Hot Weather Tips for Your Pet
We all love spending the long, sunny days of summer outdoors
with our furry companions, but being overeager in hot weather can spell danger,
warn ASPCA experts.
"Even the healthiest pets can suffer from dehydration, heat stroke and
sunburn if overexposed to the heat," says Dr. Lila Miller, ASPCA Vice President
of Veterinary Outreach, "and heat stroke can be fatal if not treated
Take these simple precautions, provided by ASPCA experts, to help prevent your
pet from overheating. And if you suspect your pet is suffering from heat
stroke, get help from your veterinarian immediately.
Visit the Vet
A visit to the veterinarian for a spring or early summer
check-up is a must. Make sure your pets get tested for heartworm
if they aren't on year-round preventive medication. Do parasites bug your
animal companions? Ask your doctor to recommend a safe flea and tick control
Made in the Shade
Pets can get dehydrated
quickly, so give them plenty of fresh, clean water when it's hot outdoors. Make
sure your pets have a shady place to get out of the sun, be careful to not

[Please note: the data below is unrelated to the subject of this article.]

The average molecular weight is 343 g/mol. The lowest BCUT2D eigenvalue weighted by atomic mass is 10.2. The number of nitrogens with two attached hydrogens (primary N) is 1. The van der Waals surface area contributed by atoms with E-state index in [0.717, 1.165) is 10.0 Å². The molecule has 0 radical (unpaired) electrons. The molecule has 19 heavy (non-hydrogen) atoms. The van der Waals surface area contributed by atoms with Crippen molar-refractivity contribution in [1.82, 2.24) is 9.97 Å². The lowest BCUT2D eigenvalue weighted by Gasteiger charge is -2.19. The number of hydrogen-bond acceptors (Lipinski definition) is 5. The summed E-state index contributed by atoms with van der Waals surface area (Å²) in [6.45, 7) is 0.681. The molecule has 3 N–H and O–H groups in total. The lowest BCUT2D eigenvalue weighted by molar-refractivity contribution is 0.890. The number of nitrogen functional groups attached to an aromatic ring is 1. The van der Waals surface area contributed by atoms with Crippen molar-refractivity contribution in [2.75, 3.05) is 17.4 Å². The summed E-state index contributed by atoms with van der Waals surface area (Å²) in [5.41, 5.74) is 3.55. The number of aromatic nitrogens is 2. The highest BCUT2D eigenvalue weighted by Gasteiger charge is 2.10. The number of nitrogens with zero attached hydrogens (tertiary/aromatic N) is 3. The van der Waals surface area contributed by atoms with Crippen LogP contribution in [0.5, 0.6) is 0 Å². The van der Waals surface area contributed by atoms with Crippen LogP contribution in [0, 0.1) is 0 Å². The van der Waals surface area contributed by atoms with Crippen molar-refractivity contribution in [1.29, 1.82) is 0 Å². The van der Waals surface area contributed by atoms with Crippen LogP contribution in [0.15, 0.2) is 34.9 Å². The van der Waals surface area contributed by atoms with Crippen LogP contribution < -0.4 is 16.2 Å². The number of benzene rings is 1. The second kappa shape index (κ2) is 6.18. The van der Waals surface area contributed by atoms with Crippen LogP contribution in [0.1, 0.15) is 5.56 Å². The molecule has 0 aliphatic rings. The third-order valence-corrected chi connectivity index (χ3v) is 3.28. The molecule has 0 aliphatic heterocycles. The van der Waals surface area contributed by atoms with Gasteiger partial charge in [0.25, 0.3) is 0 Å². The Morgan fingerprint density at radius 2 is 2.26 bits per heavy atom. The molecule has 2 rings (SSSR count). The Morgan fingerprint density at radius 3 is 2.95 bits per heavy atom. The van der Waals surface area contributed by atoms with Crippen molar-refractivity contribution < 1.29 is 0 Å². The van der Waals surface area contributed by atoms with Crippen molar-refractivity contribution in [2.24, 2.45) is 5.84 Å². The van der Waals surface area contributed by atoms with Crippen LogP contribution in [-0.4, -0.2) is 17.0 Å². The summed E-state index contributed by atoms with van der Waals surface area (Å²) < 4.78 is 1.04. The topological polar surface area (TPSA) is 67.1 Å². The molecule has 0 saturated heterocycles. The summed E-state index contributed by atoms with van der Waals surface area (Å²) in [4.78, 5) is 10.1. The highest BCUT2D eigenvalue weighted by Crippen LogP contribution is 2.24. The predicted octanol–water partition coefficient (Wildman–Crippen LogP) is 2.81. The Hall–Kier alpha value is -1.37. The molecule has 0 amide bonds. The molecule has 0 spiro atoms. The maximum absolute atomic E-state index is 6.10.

over-exercise them, and keep them indoors when it's extremely hot.
Know the Warning Signs
According to Dr. Lila Miller, ASPCA Vice President of
Veterinary Outreach, "symptoms of overheating in pets include excessive
panting or difficulty breathing, increased heart and respiratory rate,
drooling, mild weakness, stupor or even collapse. They can also include
seizures, bloody diarrhea and vomit along with an elevated body temperature of
over 104 degrees." Animals with flat faces, like Pugs and Persian cats, are
more susceptible to heat stroke since they cannot pant as effectively. These
pets, along with the elderly, the overweight, and those with heart or lung
diseases, should be kept cool in air-conditioned rooms as much as possible.
Never leave your animals alone in a parked vehicle. "On a hot
day, a parked car can become a furnace in no time-even with the windows
open-which could lead to fatal heat stroke," says Dr. Louise Murray, Director
of Medicine at ASPCA Bergh Memorial Animal Hospital. Also, leaving pets
unattended in cars in extreme weather is illegal in several states.
Make a Safe Splash
Do not leave pets unsupervised around a pool-not all dogs are
good swimmers. Introduce your pets to water gradually and make sure they wear
devices when on boats. Rinse your dog off after swimming to remove chlorine
or salt from his fur, and try to keep your dog from drinking pool water, which
contains chlorine and other chemicals that could cause stomach upset.
"During warmer months, the ASPCA sees an increase in injured
animals as a result of High-Rise
Syndrome, which occurs when pets-mostly cats-fall out of windows or doors
and are seriously or fatally injured," says Dr. Murray. "Pet owners need to
know that this is completely preventable if they take simple precautions." Keep
all unscreened windows or doors in your home closed and make sure adjustable
screens are tightly secured.